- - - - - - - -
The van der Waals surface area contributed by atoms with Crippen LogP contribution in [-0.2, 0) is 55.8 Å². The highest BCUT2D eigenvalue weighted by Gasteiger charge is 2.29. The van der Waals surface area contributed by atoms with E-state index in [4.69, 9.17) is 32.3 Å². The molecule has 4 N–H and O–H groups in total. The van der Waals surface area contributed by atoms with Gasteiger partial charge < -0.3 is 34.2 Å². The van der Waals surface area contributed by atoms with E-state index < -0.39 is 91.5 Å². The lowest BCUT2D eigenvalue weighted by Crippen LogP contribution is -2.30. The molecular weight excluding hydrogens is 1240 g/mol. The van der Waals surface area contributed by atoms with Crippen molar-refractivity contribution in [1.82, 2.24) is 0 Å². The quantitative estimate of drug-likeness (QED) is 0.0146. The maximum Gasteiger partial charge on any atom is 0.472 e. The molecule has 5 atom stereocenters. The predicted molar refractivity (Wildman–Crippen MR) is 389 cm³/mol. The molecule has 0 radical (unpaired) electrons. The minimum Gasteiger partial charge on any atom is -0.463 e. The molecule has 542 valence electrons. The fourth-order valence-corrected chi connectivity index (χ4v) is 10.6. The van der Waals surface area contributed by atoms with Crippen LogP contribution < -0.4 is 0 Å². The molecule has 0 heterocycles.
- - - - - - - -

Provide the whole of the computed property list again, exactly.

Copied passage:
The van der Waals surface area contributed by atoms with Crippen LogP contribution in [-0.2, 0) is 55.8 Å². The highest BCUT2D eigenvalue weighted by Gasteiger charge is 2.29. The van der Waals surface area contributed by atoms with E-state index in [4.69, 9.17) is 32.3 Å². The molecule has 4 N–H and O–H groups in total. The van der Waals surface area contributed by atoms with Gasteiger partial charge < -0.3 is 34.2 Å². The van der Waals surface area contributed by atoms with E-state index < -0.39 is 91.5 Å². The lowest BCUT2D eigenvalue weighted by Crippen LogP contribution is -2.30. The molecular weight excluding hydrogens is 1240 g/mol. The van der Waals surface area contributed by atoms with Crippen molar-refractivity contribution in [1.82, 2.24) is 0 Å². The quantitative estimate of drug-likeness (QED) is 0.0146. The maximum Gasteiger partial charge on any atom is 0.472 e. The molecule has 5 atom stereocenters. The predicted molar refractivity (Wildman–Crippen MR) is 389 cm³/mol. The molecule has 0 radical (unpaired) electrons. The minimum Gasteiger partial charge on any atom is -0.463 e. The molecule has 542 valence electrons. The fourth-order valence-corrected chi connectivity index (χ4v) is 10.6. The van der Waals surface area contributed by atoms with Crippen LogP contribution < -0.4 is 0 Å². The molecule has 0 heterocycles.